Clinical and laboratory data of reset osmostat (RO) and cerebral/renal salt wasting (C/RSW) mimic syndrome of inappropriate antidiuretic hormone (SIADH) and can pose diagnostic challenges because of significant overlapping between clinical and laboratory findings. Failure to correctly diagnose hyponatremia may result in increased mortality risk, longer hospital stay, and is cost-effective. We aim to illustrate clinical and laboratory similarities and difference among patients with hyponatremic disorders and discuss the diagnostic value of factional uprate excretion (FEurate) to differentiate SIADH from RO and C/RSW.
We report the use of FEurate in the evaluation of three patients with hyponatremia and elevated urine osmolality in the absence of edema or clinical evidence of dehydration to differentiate SIADH from RO and C/RSW.
Measurement of FEurate may offset in part the diagnostic confusion imparted by the diagnoses of SIADH, RO, and C/RSW.
Research funding: None declared.
Author contributions: All authors contributed equally in the study design; in the collection, analysis, and interpretation of data; in the writing of the report; or in the decision to submit the report for publication.
Competing interests: The authors declare that they have no relevant financial interests.
Ethical standard: The manuscript does not contain experimental or interventional study.
3. Assadi, F, John, EG. Hypouricemia in neonates with syndrome of inappropriate secretion of antidiuretic hormone. Pediatr Res 1985;19:424–7. https://doi.org/10.1203/00006450-198505000-00003.Search in Google Scholar
4. Maesaka, JK, Imbriano, L, Mattana, J, Gallagher, D, Bade, N, Ahrif, S. Differentiating SIADH from cerebral/renal salt wasting: failure of the volume approach and need for a new approach to hyponatremia. J Clin Med 2014;3:1373–85. https://doi.org/10.3390/jcm3041373.Search in Google Scholar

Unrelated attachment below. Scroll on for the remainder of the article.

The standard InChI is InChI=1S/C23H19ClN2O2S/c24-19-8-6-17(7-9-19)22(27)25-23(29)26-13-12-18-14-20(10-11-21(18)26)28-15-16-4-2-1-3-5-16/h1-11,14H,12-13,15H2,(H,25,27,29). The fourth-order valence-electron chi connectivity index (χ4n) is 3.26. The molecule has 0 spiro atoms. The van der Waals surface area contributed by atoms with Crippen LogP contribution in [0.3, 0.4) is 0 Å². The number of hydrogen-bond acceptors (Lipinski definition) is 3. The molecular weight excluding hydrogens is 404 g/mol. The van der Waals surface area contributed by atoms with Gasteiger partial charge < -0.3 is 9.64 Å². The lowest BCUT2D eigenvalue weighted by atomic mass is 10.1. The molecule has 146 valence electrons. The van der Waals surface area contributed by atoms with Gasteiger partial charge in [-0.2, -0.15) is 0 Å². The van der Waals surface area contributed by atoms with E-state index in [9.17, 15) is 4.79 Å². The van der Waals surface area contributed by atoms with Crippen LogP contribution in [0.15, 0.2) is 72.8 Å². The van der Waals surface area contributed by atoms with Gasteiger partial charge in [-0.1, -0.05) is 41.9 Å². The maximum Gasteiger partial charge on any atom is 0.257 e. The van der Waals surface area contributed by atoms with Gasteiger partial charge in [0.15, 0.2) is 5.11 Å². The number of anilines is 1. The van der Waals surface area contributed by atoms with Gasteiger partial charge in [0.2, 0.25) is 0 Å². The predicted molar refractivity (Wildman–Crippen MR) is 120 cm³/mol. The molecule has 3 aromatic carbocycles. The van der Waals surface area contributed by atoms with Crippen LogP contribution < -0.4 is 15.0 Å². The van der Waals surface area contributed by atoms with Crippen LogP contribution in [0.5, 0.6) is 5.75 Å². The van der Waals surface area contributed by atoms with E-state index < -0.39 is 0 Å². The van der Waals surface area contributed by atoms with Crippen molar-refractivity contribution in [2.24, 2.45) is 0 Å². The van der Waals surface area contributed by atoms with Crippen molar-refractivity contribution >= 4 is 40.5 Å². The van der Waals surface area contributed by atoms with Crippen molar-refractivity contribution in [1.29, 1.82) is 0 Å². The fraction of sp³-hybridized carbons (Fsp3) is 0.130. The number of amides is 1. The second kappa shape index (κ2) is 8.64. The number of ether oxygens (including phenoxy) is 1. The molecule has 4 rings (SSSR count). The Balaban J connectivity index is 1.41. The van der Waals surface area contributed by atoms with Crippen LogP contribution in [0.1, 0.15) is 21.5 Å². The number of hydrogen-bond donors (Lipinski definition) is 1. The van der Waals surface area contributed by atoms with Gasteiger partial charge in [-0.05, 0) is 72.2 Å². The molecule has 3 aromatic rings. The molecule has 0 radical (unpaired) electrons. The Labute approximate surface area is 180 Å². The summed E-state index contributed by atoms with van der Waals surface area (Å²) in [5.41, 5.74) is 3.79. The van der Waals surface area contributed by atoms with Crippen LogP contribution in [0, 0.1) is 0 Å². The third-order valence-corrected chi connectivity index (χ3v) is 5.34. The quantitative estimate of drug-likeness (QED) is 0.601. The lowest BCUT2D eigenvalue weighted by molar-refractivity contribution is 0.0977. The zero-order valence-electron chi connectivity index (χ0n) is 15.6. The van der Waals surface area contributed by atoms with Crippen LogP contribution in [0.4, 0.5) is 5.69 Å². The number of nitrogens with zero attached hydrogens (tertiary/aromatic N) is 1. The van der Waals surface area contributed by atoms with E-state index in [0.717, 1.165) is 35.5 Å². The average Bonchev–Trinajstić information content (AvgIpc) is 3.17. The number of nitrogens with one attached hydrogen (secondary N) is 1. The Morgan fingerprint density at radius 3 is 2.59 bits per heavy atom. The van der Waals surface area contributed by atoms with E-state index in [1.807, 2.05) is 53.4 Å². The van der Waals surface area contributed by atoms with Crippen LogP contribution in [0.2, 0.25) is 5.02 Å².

6. Assadi, F, Agrawal, R, Jocher, C, John, GE, Rosenthal, IM. Hyponatremia secondary to reset osmostat. J Pediatr 1986;108:262–4. https://doi.org/10.1016/s0022-3476(86)81000-9.10.1016/S0022-3476(86)81000-9Search in Google Scholar
7. Saugel, B, Ringmaier, S, Holzapfel, K, Schuster, T, Phillip, V, Scmid, RM, et al.. Physical examination, central venoud pressure, and chest radiography for the prediction of transpulmonary thermodilution-derived hemodynamic parameters in critically ill patients: a prospective trial. J Crit Care 2011;26:402–10. https://doi.org/10.1016/j.jcrc.2010.11.001.Search in Google Scholar PubMed
8. Marik, PE, Cavallazi, R, Vasu, T, Hirani, A. Dynamic changes in arterial waveform derived variables and fluid responsiveness in mechanically ventilated patients: a systemic review of the literature. Crit Care Med 2009;37:2642–7. https://doi.org/10.1097/ccm.0b013e3181a590da.Search in Google Scholar
9. Imbriano, LJ, Ilamathi, E, Ali, NM, Miyawaki, N, Maesaka, JK. Normal fractional uprate excretion identifies hyponatremic patients with reset osmostat. J Nephrol 2012;5:833–8. https://doi.org/10.5301/jn.5000074.Search in Google Scholar PubMed
10. Imbriano, LJ, Mattana, J, Drakakis, J, Maesaka, JK. Identifying different causes of hyponatremia by determining fractional excretion of uric acid. Am J Med Sci 2016. https://doi.org/10.1016/j.amjms.2016.05.35.Search in Google Scholar
12. Welt, LG. Membrane transport defect: the sick cell. Trans Assoc Physicians 1987;80:217–626. PMID: 4330118.Search in Google Scholar
13. Cogan, E, Debieve, MF, Pepersack, T, Abramow, M. Natriuresis and atrial natriuretic factor secretion during inappropriate antidiuresis. Am J Med 1988:409–18. https://doi.org/10.1016/0002-9343(88)90260-4.Search in Google Scholar
14. Maesaka, JK, Imbriano, LJ, Miyawaki, N. High prevalence of renal salt wasting without cerebral disease as cause of hyponatremia in general medical wards. Am J Med Sci 2018;356:15–22. doi:https://doi.org/10.1016/j.amjms.2018.03.020.Search in Google Scholar PubMed
© 2020 Walter de Gruyter GmbH, Berlin/Boston